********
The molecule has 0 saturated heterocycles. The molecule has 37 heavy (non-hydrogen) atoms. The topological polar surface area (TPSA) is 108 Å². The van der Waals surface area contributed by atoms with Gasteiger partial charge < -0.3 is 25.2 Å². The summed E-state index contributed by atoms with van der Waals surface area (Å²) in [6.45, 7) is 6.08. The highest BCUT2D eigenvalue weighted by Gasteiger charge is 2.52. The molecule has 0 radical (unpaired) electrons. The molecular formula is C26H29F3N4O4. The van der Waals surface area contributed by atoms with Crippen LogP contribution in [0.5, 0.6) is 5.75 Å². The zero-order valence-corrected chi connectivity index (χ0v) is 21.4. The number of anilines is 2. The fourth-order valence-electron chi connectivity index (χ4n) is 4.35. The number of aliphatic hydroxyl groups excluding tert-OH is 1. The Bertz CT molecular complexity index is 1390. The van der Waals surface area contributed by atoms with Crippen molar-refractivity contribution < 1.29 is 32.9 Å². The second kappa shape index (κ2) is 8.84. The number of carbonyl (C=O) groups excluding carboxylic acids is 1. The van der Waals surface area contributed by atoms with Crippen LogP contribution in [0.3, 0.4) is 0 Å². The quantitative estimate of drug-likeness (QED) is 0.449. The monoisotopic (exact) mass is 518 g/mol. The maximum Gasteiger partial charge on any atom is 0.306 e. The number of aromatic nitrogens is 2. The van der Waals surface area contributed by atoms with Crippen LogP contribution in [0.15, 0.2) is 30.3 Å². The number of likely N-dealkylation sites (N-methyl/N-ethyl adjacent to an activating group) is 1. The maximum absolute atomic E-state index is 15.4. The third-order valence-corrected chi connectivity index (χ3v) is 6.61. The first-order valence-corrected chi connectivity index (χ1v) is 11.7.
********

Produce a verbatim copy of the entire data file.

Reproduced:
The molecule has 0 saturated heterocycles. The molecule has 37 heavy (non-hydrogen) atoms. The topological polar surface area (TPSA) is 108 Å². The van der Waals surface area contributed by atoms with Gasteiger partial charge < -0.3 is 25.2 Å². The summed E-state index contributed by atoms with van der Waals surface area (Å²) in [6.45, 7) is 6.08. The highest BCUT2D eigenvalue weighted by Gasteiger charge is 2.52. The molecule has 0 radical (unpaired) electrons. The molecular formula is C26H29F3N4O4. The van der Waals surface area contributed by atoms with Crippen LogP contribution in [0.5, 0.6) is 5.75 Å². The zero-order valence-corrected chi connectivity index (χ0v) is 21.4. The number of anilines is 2. The fourth-order valence-electron chi connectivity index (χ4n) is 4.35. The number of aliphatic hydroxyl groups excluding tert-OH is 1. The Bertz CT molecular complexity index is 1390. The van der Waals surface area contributed by atoms with Crippen molar-refractivity contribution < 1.29 is 32.9 Å². The second kappa shape index (κ2) is 8.84. The number of carbonyl (C=O) groups excluding carboxylic acids is 1. The van der Waals surface area contributed by atoms with Crippen LogP contribution in [0.3, 0.4) is 0 Å². The quantitative estimate of drug-likeness (QED) is 0.449. The monoisotopic (exact) mass is 518 g/mol. The maximum Gasteiger partial charge on any atom is 0.306 e. The number of aromatic nitrogens is 2. The van der Waals surface area contributed by atoms with Crippen LogP contribution in [0.15, 0.2) is 30.3 Å². The number of likely N-dealkylation sites (N-methyl/N-ethyl adjacent to an activating group) is 1. The maximum absolute atomic E-state index is 15.4. The third-order valence-corrected chi connectivity index (χ3v) is 6.61. The first-order valence-corrected chi connectivity index (χ1v) is 11.7.